Bromley have moved away from ‘CAF’ terminology to replace it with ‘Early Help Assessment’ (EHA). The EHA terminology better reflects the purpose of the assessment as it is designed to support families at an early stage before a small need becomes a larger one. As part of the changes to Bromley’s ‘Front Door’, which is now known as the Children and Families Hub, the Early Intervention and Family Support Service will no longer act as a central depository for EHAs authored by partners. As with CAF, the ethos of the Early Help Assessment model is that safeguarding and promoting the welfare of children is everyone’s responsibility.
EHAs should incorporate strength based holistic assessment of children’s needs leading to a coordinated support plan. There must be informed consent from the parent/carer and the voice of the child should be clear.
Parents and carers should be able to approach the professionals working with them to request early help support via an EHA, and professionals should enable this. Agencies now have the freedom to capture the early help needs of a family within their own assessment template or they can choose to use the EHA form which is also available from the Children and Families Hub.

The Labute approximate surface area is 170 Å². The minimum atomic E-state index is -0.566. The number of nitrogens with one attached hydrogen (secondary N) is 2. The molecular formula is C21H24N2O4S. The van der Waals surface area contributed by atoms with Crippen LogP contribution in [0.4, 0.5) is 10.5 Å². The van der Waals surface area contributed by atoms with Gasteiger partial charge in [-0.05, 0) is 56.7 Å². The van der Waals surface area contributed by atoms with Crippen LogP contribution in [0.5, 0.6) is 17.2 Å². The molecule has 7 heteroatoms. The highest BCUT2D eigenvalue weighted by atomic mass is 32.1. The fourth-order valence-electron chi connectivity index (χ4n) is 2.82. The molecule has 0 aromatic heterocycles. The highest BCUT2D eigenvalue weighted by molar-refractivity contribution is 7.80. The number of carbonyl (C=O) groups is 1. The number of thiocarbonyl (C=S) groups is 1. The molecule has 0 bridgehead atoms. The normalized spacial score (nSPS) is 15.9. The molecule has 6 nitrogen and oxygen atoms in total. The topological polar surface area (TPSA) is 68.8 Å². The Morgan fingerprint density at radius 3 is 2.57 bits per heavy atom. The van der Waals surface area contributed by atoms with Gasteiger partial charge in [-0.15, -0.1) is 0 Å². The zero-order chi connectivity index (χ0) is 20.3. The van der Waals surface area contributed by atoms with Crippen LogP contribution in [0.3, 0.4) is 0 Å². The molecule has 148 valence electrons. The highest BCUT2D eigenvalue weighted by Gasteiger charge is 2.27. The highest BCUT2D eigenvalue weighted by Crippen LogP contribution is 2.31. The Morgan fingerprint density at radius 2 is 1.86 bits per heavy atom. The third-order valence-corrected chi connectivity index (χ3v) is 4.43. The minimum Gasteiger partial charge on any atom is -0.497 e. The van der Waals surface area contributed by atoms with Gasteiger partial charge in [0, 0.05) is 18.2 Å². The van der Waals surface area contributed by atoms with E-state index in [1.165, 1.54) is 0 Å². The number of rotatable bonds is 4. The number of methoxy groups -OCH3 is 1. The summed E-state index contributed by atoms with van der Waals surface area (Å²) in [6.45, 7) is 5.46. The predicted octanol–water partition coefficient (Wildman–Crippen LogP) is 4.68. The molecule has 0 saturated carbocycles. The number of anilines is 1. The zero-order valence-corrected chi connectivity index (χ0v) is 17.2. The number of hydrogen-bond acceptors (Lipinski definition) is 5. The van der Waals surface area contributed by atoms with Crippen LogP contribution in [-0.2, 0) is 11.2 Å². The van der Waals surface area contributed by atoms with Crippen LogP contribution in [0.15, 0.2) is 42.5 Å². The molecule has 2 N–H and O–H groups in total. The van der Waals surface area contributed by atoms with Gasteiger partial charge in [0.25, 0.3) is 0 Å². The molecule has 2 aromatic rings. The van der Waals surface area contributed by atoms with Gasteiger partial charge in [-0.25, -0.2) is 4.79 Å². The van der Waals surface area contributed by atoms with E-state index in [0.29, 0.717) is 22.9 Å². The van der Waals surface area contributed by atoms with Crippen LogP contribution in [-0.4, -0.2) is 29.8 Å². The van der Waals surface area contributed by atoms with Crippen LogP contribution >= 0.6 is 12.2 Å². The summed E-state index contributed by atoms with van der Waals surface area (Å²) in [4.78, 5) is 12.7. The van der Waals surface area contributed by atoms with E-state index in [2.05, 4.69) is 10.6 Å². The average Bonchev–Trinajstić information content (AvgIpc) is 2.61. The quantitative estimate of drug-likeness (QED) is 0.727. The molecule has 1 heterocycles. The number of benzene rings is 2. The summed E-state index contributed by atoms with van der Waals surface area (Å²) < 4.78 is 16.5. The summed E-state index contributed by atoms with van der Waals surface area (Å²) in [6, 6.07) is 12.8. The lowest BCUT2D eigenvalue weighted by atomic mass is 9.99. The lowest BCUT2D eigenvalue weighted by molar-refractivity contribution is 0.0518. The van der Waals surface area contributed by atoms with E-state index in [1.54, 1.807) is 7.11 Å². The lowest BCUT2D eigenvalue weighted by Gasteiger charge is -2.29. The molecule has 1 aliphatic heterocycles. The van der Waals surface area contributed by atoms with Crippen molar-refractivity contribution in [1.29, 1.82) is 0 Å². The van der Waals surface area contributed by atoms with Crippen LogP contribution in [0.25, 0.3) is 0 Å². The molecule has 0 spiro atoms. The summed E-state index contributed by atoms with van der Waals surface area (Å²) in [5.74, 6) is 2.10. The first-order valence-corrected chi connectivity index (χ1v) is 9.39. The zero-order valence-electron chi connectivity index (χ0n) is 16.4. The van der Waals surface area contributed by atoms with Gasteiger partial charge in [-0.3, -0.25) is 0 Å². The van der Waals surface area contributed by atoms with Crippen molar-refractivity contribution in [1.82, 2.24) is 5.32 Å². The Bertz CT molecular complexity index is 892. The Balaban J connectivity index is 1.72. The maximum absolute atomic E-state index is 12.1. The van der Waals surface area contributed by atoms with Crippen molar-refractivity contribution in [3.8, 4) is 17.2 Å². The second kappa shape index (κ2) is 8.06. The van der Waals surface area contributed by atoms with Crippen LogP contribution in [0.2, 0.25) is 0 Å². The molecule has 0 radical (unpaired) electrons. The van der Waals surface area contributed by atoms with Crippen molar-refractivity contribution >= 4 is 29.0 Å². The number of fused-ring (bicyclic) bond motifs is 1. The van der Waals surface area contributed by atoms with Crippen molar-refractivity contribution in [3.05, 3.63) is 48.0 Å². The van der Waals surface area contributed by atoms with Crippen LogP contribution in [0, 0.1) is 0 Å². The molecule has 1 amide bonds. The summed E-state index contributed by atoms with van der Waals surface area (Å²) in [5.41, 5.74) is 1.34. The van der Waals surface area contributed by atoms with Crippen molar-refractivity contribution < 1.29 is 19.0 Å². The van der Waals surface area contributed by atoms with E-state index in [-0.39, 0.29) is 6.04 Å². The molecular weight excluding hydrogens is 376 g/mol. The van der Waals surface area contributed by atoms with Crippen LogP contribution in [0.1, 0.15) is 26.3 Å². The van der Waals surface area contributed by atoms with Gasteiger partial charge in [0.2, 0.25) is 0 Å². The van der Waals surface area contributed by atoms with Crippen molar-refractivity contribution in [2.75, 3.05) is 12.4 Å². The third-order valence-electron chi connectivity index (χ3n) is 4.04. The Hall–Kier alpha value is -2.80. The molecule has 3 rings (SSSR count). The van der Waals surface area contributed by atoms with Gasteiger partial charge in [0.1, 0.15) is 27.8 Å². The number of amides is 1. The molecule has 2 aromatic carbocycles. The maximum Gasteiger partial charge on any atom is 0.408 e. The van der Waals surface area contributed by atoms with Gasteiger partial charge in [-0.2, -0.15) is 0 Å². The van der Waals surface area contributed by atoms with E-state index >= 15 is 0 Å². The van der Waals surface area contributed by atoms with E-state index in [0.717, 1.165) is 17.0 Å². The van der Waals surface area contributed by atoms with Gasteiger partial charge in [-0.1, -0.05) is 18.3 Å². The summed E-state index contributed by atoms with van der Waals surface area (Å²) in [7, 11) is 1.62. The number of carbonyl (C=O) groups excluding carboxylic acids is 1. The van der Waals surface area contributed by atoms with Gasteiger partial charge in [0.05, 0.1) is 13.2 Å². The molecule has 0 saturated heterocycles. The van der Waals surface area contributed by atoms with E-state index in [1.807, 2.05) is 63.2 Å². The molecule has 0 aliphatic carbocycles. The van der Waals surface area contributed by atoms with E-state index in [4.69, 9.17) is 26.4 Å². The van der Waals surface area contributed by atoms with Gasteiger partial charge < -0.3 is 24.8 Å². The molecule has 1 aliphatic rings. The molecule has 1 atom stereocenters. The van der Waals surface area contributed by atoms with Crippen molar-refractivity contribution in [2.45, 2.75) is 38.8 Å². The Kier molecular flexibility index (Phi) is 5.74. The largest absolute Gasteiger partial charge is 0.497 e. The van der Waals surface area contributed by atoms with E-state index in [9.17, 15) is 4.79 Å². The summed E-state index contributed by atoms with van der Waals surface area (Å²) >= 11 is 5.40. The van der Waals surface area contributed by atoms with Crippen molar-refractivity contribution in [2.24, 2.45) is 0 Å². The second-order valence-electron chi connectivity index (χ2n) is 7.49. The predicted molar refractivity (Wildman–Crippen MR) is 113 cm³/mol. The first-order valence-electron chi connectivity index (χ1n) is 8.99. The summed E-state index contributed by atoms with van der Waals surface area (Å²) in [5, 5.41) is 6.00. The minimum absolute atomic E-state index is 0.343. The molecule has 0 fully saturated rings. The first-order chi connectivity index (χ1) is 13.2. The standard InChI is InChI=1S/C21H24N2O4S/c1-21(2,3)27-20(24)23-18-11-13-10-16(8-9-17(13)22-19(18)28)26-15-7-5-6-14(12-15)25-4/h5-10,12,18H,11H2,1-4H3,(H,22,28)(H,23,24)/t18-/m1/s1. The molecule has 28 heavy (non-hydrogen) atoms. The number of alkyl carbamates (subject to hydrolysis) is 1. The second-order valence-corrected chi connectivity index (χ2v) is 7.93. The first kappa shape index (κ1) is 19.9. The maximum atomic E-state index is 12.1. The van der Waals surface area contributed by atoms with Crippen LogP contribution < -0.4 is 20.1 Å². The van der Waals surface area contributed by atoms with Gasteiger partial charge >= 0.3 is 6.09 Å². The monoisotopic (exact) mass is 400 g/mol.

What will happen to existing CAF plans?
In respect of all current open CAF plans, we expect the Lead Professional to continue to support the child and family and arrange Team Around the Family meetings as required. The Team Around the Family (TAF) model of working remains strongly encouraged under the EHA model.
Sharing information is essential to provide effective multi-agency partnership working with children, young people, and families and EHAs should ensure that consent is obtained and reviewed in a model that works in partnership alongside the family. Where services are required to support a family, the Children and Families Hub may ask for sight of early help assessments, plans, and outcomes as the ‘Front Door’ model evolves into a single point of contact to support families.